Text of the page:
Defense Department would bypass usual auction process for airwaves; AT&T CEO visited White House to argue against it.
Two federal agencies are moving forward with conflicting plans to commercialize a valuable chunk of wireless spectrum controlled by the Defense Department, leaving the future of an asset worth tens of billions of dollars in doubt.
The Pentagon is drafting a request for proposals for a new fifth-generation military cellular network that would lease its extra capacity to private-sector users like cellphone carriers, auto makers and factories, according to people familiar with the plan. This RFP includes more specific requirements than a separate request for information released last month and could go public before the Nov. 3 election, the people said.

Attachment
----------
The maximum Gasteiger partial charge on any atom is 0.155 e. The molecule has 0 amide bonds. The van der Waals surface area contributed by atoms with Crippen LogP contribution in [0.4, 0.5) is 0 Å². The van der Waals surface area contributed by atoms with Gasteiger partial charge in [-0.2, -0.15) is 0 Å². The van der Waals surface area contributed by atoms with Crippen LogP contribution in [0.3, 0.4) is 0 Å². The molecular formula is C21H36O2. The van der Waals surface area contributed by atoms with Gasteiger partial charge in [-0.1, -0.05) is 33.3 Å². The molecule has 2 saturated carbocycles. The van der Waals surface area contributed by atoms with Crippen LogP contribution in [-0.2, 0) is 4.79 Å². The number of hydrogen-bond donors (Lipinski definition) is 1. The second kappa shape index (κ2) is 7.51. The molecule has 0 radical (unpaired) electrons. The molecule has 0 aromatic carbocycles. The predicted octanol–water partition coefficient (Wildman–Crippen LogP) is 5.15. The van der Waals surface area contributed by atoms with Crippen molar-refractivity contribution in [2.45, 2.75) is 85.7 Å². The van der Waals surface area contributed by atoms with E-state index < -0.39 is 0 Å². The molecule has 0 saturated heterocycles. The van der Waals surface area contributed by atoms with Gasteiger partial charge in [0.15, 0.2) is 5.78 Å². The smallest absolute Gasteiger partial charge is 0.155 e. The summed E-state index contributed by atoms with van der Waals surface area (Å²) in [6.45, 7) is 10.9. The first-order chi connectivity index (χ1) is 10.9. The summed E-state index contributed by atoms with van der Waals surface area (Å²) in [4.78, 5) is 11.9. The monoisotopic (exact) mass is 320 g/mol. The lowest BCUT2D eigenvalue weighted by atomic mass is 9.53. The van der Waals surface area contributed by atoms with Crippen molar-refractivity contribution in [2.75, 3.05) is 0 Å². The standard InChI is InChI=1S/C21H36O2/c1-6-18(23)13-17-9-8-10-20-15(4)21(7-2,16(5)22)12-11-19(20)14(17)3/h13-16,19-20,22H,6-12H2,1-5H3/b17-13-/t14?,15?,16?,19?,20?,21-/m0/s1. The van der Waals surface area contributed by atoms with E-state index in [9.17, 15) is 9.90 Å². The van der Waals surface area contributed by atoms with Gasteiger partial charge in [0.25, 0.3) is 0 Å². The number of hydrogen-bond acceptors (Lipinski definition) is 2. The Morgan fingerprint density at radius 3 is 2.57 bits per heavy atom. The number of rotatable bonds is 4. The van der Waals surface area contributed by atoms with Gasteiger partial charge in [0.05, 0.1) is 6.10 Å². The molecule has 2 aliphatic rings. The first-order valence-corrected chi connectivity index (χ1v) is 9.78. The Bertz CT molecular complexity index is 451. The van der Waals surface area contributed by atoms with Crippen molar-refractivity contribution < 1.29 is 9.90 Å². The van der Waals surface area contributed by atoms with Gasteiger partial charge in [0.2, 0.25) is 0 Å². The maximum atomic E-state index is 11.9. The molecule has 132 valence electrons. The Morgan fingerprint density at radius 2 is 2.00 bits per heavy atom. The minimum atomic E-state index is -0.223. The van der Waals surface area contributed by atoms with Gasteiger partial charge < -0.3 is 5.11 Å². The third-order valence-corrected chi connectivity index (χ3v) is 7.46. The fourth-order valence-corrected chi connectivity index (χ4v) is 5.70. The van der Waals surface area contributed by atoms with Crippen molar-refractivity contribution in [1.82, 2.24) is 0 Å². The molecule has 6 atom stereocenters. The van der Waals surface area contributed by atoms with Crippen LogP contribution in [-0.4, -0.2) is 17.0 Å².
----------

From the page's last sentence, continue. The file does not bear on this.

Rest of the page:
At the same time, the Federal Communications Commission, the independent agency in charge of licensing airwaves to the private sector, is pursuing a plan to auction some of the same Pentagon-controlled band late next year.
The military currently uses the spectrum for radar and aviation, but the same frequencies are ideal for the ultrafast 5G signals commercial operators are working to deploy.